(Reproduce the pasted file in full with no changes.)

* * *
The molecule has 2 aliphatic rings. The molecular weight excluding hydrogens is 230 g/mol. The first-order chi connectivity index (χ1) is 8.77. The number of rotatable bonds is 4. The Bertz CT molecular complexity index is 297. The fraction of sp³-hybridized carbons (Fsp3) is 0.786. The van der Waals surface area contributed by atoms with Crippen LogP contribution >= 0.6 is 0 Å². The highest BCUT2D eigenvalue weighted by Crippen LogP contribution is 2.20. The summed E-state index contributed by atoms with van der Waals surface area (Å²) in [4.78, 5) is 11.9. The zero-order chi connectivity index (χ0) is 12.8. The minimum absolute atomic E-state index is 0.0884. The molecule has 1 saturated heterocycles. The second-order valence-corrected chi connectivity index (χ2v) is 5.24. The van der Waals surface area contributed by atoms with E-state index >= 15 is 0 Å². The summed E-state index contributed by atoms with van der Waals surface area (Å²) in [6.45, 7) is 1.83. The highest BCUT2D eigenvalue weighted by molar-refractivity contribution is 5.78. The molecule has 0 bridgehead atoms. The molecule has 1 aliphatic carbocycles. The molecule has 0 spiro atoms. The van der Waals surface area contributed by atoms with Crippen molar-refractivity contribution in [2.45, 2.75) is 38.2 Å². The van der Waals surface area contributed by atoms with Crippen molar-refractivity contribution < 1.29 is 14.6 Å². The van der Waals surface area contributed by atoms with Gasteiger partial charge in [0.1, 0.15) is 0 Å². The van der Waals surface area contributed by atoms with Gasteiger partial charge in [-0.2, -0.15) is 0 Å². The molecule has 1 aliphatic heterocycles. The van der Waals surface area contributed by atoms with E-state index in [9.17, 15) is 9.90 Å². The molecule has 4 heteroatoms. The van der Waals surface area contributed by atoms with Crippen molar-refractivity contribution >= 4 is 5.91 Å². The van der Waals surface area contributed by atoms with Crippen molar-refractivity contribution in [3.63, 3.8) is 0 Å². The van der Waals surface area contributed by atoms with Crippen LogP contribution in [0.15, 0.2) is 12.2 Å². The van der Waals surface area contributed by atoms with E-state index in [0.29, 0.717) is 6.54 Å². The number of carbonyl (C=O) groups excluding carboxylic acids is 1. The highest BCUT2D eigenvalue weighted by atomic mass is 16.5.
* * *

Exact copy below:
The molecule has 2 aliphatic rings. The molecular weight excluding hydrogens is 230 g/mol. The first-order chi connectivity index (χ1) is 8.77. The number of rotatable bonds is 4. The Bertz CT molecular complexity index is 297. The fraction of sp³-hybridized carbons (Fsp3) is 0.786. The van der Waals surface area contributed by atoms with Crippen LogP contribution >= 0.6 is 0 Å². The highest BCUT2D eigenvalue weighted by Crippen LogP contribution is 2.20. The summed E-state index contributed by atoms with van der Waals surface area (Å²) in [4.78, 5) is 11.9. The zero-order chi connectivity index (χ0) is 12.8. The minimum absolute atomic E-state index is 0.0884. The molecule has 1 saturated heterocycles. The second-order valence-corrected chi connectivity index (χ2v) is 5.24. The van der Waals surface area contributed by atoms with E-state index >= 15 is 0 Å². The summed E-state index contributed by atoms with van der Waals surface area (Å²) in [6.45, 7) is 1.83. The highest BCUT2D eigenvalue weighted by molar-refractivity contribution is 5.78. The molecule has 0 bridgehead atoms. The molecule has 1 aliphatic carbocycles. The molecule has 0 spiro atoms. The van der Waals surface area contributed by atoms with Crippen molar-refractivity contribution in [2.45, 2.75) is 38.2 Å². The van der Waals surface area contributed by atoms with Crippen molar-refractivity contribution < 1.29 is 14.6 Å². The van der Waals surface area contributed by atoms with Gasteiger partial charge in [0.1, 0.15) is 0 Å². The van der Waals surface area contributed by atoms with Gasteiger partial charge in [-0.2, -0.15) is 0 Å². The molecule has 1 aliphatic heterocycles. The van der Waals surface area contributed by atoms with E-state index in [9.17, 15) is 9.90 Å². The molecule has 4 heteroatoms. The van der Waals surface area contributed by atoms with Crippen molar-refractivity contribution >= 4 is 5.91 Å². The van der Waals surface area contributed by atoms with Crippen molar-refractivity contribution in [3.63, 3.8) is 0 Å². The van der Waals surface area contributed by atoms with Crippen LogP contribution in [0.15, 0.2) is 12.2 Å². The van der Waals surface area contributed by atoms with E-state index in [0.29, 0.717) is 6.54 Å². The number of carbonyl (C=O) groups excluding carboxylic acids is 1. The highest BCUT2D eigenvalue weighted by atomic mass is 16.5.